Trust is the cornerstone of employee engagement and workplace productivity. According to an HBR study titled â€œWant Your Employees to Trust You? Show You Trust Them,â€ a lack of trust between managers and employees can have a ripple effect. Employees who feel that they are trusted by their managers have more confidence in the workplace, are more productive, exert more effort, and go above and beyond what is expected from their role.
While managers do a lot to gain the trust of their employees, and also trust their employees, it is important that this trust is manifested in a form which is perceivable by the employee. Unless and until an employee â€œfeelsâ€ the trust, s/he will not reciprocate it.Â
â€œMany employees say they do not feel trusted by their managers,â€ says Holly Henderson Brower, Scott Wayne Lester, and M. Audrey Korsgaard, authors of the study. â€œAnd when employees don’t feel trusted, workplace productivity and engagement often suffer. It’s up to managers to signal trust in their employees in consistent and thoughtful ways.â€
The study, which has explored hundreds of manager-employee relationships for over a period of 10 years in multiple organizations, reveals that there are some specific ways in which managers unintentionally erode trust. These are:
- Well-intentioned actions: Managers usually think that if they trust their employees, then the employee will automatically know it. But even some well-intentioned actions from managers, like periodic check-ins or support may be construed as a lack of trust in the ability of an employee to work independently.Â
- Risk minimization policies: Organizational policies that promote restricted access to resources and information, and centralization of authority, apart from bureaucratic cultures, limit employee initiative. Such policies which usually aim to minimize risks can be construed as a lack of trust in the employee’s ability to manage information and resources and can stifle initiative.
- Bottom line focus: When too much stress is put on costs and performance targets, managers may unintentionally end up controlling the outcomes of their projects/departments, which may sometimes be at the expense of empowering and developing relationships with their employees.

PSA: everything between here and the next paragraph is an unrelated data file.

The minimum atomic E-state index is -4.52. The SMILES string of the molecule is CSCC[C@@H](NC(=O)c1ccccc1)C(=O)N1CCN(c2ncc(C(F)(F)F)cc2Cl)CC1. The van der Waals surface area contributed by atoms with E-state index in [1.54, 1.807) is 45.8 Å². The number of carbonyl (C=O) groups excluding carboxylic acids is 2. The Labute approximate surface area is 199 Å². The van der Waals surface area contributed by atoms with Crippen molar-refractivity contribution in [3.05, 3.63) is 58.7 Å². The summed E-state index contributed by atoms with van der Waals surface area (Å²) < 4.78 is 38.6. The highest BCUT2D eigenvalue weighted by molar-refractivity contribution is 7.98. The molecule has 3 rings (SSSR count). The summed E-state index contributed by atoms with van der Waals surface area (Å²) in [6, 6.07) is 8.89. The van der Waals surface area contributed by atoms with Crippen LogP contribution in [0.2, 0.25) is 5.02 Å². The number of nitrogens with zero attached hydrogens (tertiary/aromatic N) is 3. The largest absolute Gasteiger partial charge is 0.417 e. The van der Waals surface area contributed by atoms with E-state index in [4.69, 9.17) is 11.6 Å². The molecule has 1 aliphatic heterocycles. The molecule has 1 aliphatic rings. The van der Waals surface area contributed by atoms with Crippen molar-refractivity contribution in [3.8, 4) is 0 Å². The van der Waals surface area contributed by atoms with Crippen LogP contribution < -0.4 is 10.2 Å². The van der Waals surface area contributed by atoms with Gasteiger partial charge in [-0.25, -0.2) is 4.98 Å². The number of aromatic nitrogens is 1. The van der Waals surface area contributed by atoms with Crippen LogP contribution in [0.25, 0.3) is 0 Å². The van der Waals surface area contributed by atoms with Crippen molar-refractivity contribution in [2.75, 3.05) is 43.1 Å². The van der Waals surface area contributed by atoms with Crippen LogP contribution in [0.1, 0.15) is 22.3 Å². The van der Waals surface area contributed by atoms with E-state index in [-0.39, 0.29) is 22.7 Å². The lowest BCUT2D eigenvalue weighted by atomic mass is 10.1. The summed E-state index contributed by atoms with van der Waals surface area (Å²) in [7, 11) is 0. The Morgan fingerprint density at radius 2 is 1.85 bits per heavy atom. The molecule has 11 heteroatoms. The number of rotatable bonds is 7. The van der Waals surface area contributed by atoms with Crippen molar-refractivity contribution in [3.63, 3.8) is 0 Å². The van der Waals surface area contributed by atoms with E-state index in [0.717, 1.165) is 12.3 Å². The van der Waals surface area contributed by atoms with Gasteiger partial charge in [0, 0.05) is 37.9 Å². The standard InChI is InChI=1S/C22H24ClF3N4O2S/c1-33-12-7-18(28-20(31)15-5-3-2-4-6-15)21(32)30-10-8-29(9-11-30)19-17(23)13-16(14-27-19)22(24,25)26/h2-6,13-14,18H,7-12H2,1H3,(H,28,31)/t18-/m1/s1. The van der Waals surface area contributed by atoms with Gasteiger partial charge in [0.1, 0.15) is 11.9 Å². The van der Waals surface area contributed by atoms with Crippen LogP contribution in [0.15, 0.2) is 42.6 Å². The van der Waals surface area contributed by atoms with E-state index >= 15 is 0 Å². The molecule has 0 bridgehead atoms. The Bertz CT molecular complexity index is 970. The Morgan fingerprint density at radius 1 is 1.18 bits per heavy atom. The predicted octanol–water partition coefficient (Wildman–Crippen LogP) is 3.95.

So, how can managers overcome such setbacks and signal trust in their employees? The first step to build trust has to come from the managers as the onus to establish and promote mutual trust is on them. According to the study, managers have to do the following to build trust:
- Start with the assumption that employees do trust managers a lot.Â
- Managers should take stock of and evaluate the risks, vulnerabilities, policies, practices and controls that the organization, and they themselves, impose on the employees with respect to their impact on promoting trust in employees. This includes the way managers conduct themselves also.
- Ceding control is another good way to show that managers trust their employees. By giving adequate scope in assignments, granting resource authority and cultivating a higher tolerance for mistakes, managers can convey prudent and incremental trust in their employees.
- By sharing information and communicating honestly and openly, managers promote transparency and therefore, trust. By explaining the reasons behind their decisions despite apprehensions about premature leaks, dissension or second-guessing, managers can create an environment that fosters trust and preempts suspicions of any bias.
For managers to succeed in gaining the trust of their employees, they should be willing to experiment and also learn from any potential mistakes. This includes a willingness to invest and advocate in the potential of their employees.